4mn Kenyan kids to benefit from eye care donation

August 19, 2014 3:35 pm
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The four-year project which targets 4 million children aged below 15 years will see 22 hospitals countrywide benefit from the equipment/XINHUA FILE
The four-year project which targets 4 million children aged below 15 years will see 22 hospitals countrywide benefit from the equipment/XINHUA FILE
NAIROBI, Kenya, Aug 19 – Standard Chartered Bank has donated a consignment of eye health equipment worth Sh20 million in an initiative to enhance the quality of eye care services.

The four-year project which targets 4 million children aged below 15 years will see 22 hospitals countrywide benefit from the equipment which will provide quality healthcare services in rural areas.

Director of Medical Services Nicholas Muraguri says this project will improve child health and reduce avoidable blindness among children as Kenya aims for the attainment of Millennium Development Goals.

“This equipment will help us open new facilities where Kenyans can be able to access quality eye care. With simple surgery they will be able to see again and able to fulfil their potential. We are committed to ensure that avoidable blindness can be prevented and Kenyan children will be able to contribute to their growth and their potential,” he said.

“We are also committed to ensuring that we provide these services everywhere. The funds will be used in partnership with Christian Blind Mission to sponsor cataract, glaucoma and trauma related surgeries for needy children under the age of 15 at all identified hospitals.”

The donated equipment includes eight retinoscopes, eight rechargeable direct ophthalmoscopes, two indirect ophthalmoscopes, microscopes, free spectacles and 11 sets of titanium cataract instruments to all the hospitals.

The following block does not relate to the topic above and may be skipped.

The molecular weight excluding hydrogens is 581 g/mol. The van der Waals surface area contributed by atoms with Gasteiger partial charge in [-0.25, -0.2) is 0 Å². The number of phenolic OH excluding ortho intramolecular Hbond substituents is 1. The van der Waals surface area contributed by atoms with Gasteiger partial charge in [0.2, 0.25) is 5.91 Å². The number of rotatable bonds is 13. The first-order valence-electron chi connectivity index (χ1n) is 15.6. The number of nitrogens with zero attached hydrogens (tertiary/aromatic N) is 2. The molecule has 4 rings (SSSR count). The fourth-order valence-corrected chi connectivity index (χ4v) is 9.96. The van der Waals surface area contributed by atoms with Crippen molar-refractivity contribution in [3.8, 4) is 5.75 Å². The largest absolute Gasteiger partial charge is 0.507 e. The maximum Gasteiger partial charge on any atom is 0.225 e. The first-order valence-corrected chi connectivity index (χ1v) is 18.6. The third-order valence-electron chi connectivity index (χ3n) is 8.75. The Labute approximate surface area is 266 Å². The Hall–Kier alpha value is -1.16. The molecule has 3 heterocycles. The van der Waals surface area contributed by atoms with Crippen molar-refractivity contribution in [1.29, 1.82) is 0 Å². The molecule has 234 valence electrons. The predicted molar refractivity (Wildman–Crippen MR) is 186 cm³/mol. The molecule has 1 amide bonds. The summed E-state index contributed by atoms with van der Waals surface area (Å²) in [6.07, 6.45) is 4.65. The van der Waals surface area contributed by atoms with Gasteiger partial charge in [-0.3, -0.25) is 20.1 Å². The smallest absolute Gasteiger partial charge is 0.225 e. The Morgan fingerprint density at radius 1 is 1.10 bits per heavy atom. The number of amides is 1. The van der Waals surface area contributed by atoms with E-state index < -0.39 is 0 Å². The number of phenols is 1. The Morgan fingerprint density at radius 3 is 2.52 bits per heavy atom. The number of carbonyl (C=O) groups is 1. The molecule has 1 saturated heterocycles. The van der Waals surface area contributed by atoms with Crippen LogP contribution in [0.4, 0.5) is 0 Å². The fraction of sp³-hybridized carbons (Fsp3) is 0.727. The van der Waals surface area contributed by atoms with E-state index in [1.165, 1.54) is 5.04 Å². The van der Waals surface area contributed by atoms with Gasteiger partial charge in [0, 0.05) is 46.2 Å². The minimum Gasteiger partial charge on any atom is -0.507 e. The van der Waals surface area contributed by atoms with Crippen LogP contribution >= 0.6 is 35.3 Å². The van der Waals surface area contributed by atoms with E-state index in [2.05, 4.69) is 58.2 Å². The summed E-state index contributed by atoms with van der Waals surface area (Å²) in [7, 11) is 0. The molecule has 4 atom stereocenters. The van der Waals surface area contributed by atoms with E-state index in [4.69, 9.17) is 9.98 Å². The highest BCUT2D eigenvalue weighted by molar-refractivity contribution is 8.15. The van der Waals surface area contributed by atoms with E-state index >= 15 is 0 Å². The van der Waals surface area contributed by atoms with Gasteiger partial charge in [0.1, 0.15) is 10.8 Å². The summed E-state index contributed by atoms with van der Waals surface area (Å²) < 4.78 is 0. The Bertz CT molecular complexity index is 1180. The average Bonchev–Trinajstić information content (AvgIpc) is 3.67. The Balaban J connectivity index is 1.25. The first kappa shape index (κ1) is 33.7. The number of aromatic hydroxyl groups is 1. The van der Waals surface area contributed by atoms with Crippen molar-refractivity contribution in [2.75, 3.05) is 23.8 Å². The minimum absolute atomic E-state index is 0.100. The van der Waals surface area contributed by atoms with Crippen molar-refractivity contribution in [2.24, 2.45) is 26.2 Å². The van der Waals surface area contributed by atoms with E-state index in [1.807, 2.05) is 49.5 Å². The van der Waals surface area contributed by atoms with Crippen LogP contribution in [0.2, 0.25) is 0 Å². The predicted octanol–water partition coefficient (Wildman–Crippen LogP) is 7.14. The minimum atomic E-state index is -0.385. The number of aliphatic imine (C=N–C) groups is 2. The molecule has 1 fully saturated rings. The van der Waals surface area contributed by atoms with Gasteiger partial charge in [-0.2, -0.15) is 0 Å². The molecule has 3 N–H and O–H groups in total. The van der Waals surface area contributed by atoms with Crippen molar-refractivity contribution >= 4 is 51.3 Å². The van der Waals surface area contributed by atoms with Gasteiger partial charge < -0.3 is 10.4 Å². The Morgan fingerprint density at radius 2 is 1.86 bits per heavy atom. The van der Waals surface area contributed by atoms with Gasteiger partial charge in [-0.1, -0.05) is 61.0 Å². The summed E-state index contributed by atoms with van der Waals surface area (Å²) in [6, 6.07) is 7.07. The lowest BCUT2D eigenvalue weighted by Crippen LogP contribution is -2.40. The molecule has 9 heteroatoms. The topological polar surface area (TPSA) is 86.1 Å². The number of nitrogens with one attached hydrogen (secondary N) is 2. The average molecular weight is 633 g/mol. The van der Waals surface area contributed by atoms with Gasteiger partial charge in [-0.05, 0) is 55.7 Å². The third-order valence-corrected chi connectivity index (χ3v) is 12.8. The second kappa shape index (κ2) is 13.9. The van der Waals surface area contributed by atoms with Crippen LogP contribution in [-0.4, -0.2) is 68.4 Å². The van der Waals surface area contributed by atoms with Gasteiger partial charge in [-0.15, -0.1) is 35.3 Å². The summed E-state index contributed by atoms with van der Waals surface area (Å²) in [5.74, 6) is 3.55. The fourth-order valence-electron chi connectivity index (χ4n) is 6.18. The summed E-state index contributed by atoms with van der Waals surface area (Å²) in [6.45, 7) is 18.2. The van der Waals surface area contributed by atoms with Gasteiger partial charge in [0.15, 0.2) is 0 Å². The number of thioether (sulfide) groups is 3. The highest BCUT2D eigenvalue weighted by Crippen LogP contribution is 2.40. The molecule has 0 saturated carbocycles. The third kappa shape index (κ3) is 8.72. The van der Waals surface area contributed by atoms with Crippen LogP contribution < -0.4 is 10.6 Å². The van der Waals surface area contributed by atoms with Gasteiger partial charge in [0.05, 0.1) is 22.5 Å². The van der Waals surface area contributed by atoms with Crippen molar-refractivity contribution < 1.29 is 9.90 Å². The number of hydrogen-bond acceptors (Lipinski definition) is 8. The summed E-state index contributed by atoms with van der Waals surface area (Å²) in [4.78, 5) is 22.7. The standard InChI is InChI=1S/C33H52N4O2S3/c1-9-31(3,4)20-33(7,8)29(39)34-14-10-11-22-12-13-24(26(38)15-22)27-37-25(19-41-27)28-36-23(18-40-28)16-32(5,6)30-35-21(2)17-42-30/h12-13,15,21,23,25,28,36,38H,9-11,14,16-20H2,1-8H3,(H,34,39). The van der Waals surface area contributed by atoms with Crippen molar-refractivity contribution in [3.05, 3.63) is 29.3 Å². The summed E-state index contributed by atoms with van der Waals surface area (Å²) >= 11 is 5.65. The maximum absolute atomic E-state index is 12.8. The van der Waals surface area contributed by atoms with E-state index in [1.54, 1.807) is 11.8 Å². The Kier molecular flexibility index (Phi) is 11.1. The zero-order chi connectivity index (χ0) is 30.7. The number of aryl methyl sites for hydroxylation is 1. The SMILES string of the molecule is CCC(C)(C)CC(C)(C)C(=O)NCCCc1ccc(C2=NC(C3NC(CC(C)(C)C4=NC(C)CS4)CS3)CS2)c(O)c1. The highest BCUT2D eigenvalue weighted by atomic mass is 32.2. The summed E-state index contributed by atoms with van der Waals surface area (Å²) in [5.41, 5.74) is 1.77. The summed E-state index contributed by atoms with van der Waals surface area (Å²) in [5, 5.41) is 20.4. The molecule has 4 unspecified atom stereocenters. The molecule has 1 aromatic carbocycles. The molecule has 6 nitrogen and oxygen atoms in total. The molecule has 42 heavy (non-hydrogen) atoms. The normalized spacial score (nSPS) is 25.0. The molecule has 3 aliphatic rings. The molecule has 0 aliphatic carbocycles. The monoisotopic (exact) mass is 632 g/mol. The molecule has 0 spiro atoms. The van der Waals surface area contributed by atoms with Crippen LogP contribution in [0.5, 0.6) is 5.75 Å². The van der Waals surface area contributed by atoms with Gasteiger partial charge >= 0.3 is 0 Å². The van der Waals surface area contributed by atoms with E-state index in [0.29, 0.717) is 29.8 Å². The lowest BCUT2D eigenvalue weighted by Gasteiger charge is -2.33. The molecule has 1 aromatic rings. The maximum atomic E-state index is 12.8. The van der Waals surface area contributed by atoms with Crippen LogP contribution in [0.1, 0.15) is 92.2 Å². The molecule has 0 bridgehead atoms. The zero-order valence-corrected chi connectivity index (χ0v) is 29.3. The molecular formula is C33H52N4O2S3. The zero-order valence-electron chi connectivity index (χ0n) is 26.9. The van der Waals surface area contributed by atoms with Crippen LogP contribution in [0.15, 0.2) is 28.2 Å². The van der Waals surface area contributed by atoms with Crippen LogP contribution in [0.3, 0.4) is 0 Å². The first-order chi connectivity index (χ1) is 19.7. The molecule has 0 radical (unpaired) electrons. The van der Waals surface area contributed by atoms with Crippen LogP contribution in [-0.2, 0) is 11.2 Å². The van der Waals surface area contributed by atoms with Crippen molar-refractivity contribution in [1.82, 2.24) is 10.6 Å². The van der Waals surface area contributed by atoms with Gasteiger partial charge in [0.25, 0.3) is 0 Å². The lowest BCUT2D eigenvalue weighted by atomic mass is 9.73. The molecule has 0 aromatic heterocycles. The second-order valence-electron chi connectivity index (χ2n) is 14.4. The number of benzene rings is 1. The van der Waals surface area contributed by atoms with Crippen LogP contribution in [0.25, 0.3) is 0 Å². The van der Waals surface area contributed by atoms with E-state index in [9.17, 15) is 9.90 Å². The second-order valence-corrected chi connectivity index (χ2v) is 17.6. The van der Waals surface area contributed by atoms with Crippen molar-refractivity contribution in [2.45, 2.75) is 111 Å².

The donation is part of the of the Sh400 million four-year commitment the bank made last year towards child eye care in East Africa.

Speaking at the handover, Standard Chartered General Manger East Africa Lamin Manjang says the project will ensure that children who cannot be medically or surgically treated are given support and educational opportunities by ensuring clinical equipment are in place.

“Without effective intervention the number of blind people in the world will increase to 76 billion by 2020. Avoidable blindness is not just a health issue but also an economic issue. For many, going blind can mean the end of their education, their livelihood and their jobs. They have fewer opportunities to provide for their families and the community. These are shocking statistics and that is why we are supporting this initiative,” he said.

The hospital beneficiaries include Kenyatta National Hospital, Moi Teaching and Referral Hospital, Coast General Hospital, Nyeri and Garissa Provincial Hospitals, Kitale, Narok and Malindi District Hospitals.

The initiative has earlier helped restore sight for over 4,500 children in Kenya.

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